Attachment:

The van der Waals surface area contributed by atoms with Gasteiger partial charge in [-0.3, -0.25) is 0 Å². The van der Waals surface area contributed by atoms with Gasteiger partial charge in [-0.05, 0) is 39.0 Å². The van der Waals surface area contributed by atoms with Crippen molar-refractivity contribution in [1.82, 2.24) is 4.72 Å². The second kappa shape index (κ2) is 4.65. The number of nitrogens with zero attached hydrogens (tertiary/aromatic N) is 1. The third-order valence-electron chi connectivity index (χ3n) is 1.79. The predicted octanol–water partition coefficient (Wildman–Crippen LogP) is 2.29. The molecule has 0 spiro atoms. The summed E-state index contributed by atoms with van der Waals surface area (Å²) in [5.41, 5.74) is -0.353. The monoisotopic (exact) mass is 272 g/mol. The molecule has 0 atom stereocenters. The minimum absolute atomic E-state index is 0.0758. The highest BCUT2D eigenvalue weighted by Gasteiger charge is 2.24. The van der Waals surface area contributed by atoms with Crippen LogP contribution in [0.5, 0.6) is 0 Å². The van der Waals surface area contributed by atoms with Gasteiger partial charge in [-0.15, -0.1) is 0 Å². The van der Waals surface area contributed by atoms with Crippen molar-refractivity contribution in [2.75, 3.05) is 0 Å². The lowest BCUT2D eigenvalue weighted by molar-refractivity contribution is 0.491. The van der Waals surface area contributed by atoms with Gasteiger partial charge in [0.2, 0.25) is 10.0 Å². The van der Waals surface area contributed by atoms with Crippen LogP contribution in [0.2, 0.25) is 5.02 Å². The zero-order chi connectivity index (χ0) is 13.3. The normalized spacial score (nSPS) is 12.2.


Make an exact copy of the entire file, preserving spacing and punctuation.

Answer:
The van der Waals surface area contributed by atoms with Gasteiger partial charge in [-0.3, -0.25) is 0 Å². The van der Waals surface area contributed by atoms with Gasteiger partial charge in [-0.05, 0) is 39.0 Å². The van der Waals surface area contributed by atoms with Crippen molar-refractivity contribution in [1.82, 2.24) is 4.72 Å². The second kappa shape index (κ2) is 4.65. The number of nitrogens with zero attached hydrogens (tertiary/aromatic N) is 1. The third-order valence-electron chi connectivity index (χ3n) is 1.79. The predicted octanol–water partition coefficient (Wildman–Crippen LogP) is 2.29. The molecule has 0 spiro atoms. The summed E-state index contributed by atoms with van der Waals surface area (Å²) in [5.41, 5.74) is -0.353. The monoisotopic (exact) mass is 272 g/mol. The molecule has 0 atom stereocenters. The minimum absolute atomic E-state index is 0.0758. The highest BCUT2D eigenvalue weighted by Gasteiger charge is 2.24. The van der Waals surface area contributed by atoms with Crippen LogP contribution in [0.5, 0.6) is 0 Å². The van der Waals surface area contributed by atoms with Gasteiger partial charge in [-0.15, -0.1) is 0 Å². The van der Waals surface area contributed by atoms with Crippen molar-refractivity contribution in [2.75, 3.05) is 0 Å². The lowest BCUT2D eigenvalue weighted by molar-refractivity contribution is 0.491. The van der Waals surface area contributed by atoms with Gasteiger partial charge in [0.2, 0.25) is 10.0 Å². The van der Waals surface area contributed by atoms with Crippen LogP contribution in [0.2, 0.25) is 5.02 Å². The zero-order chi connectivity index (χ0) is 13.3. The normalized spacial score (nSPS) is 12.2.